MAT334-2018F > MAT334--Lectures & Home Assignments

2.6 Q22

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Kathy Ngo:
Can someone show me how they did (a)?
I have no idea how I'm supposed to use (8 ) or (9) to solve.

Ende Jin:
I don't understand your question.
Isn't it just substituting in the number?

Min Gyu Woo:
The steps of getting to that final equation. Not the formula.

ruienlin:
Hi Kathy, here is my solution to (a):
For Question(a),$$  \int_0^\infty \frac{d_x}{8+x^3}=\frac{1}{8} \int_0^\infty \frac{d_x}{1+\frac{x^3}{8}}$$
$$\int_0^\infty \frac{d_x}{1+\frac{x^3}{8}}=\int_0^\infty \frac{d_x}{1+ ( \frac{x}{2})^3} $$
Change variable $x/2$ to $t$ and apply (9), then it becomes
$$2\int_0^\infty \frac{d_t}{1+ t^3} = \frac{2}{3}\frac{\pi}{\sin(\frac{\pi}{3})}=\frac{4\sqrt{3}\pi}{9}$$
so,$$ \int_0^\infty \frac{d_x}{8+x^3}=\frac{\sqrt{3}\pi}{18}$$

Victor Ivrii:
consider (c), which is the most general, and consider a "pizza contour" $\gamma$ with an angle $\theta$ such that $e^{i\beta\theta}=1$ (it may be greater than $2\pi$, but it really does not matter) and also if $-1<\gamma <0$ you should cut a small piece of the radius $\varepsilon$. Consider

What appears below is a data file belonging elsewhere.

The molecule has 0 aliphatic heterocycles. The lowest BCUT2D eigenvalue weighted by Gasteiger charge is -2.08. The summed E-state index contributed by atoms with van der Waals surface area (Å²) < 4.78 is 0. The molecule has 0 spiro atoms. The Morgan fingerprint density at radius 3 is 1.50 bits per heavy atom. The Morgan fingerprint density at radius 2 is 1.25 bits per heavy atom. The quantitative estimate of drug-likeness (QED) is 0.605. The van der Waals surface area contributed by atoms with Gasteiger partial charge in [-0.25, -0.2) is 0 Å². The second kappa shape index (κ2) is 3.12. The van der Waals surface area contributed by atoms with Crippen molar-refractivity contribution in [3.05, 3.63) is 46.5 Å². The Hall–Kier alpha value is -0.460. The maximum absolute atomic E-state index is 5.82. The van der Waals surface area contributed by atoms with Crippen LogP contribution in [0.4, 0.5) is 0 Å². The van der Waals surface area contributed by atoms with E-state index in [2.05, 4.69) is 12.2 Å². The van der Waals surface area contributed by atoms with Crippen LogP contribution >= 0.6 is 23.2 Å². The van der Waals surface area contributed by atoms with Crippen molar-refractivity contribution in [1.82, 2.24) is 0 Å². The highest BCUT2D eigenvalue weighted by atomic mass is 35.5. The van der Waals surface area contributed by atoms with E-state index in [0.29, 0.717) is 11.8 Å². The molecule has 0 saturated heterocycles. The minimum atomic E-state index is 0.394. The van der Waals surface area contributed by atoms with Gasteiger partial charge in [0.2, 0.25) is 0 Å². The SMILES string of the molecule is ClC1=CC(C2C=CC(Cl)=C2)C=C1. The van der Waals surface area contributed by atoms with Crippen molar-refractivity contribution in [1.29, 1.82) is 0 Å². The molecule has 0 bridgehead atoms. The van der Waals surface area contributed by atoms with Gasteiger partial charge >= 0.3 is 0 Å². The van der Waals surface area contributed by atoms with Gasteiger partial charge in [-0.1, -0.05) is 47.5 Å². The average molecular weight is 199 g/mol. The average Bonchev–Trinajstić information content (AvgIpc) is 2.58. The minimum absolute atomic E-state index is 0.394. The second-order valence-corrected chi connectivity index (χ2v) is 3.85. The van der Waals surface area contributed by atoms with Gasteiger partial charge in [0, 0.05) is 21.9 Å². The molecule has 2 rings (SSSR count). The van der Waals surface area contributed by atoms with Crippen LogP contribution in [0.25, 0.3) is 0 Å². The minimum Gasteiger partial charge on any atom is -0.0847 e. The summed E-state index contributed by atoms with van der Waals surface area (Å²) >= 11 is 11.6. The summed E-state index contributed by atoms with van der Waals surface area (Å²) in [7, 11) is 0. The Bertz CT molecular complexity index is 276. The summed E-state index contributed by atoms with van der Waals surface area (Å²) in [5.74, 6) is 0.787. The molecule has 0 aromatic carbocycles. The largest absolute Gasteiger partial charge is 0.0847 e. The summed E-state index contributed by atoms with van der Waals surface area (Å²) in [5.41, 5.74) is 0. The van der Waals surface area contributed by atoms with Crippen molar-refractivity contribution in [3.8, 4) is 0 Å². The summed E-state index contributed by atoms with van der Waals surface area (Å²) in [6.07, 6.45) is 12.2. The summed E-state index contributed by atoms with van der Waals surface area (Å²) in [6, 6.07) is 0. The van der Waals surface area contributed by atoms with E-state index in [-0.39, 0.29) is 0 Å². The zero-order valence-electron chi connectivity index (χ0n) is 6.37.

$$
\int_\gamma \frac{z^\gamma\,dz}{1+z^\beta}.
$$
What are singularities inside? Calculate the residue (or residues).

Prove that for $R\to \infty$ the integral over big arc tends to $0$
Prove that for $\varepsilon\to 0$ the integral over big arc tends to $0$

Express integrals over straight segments via
$$\int_\varepsilon ^R \frac{x^\gamma\,dx}{1+x^\beta}.$$
Then after taking the limits  you'll be able to find integral in question.

There are Examples in the section, using exactly the same method.

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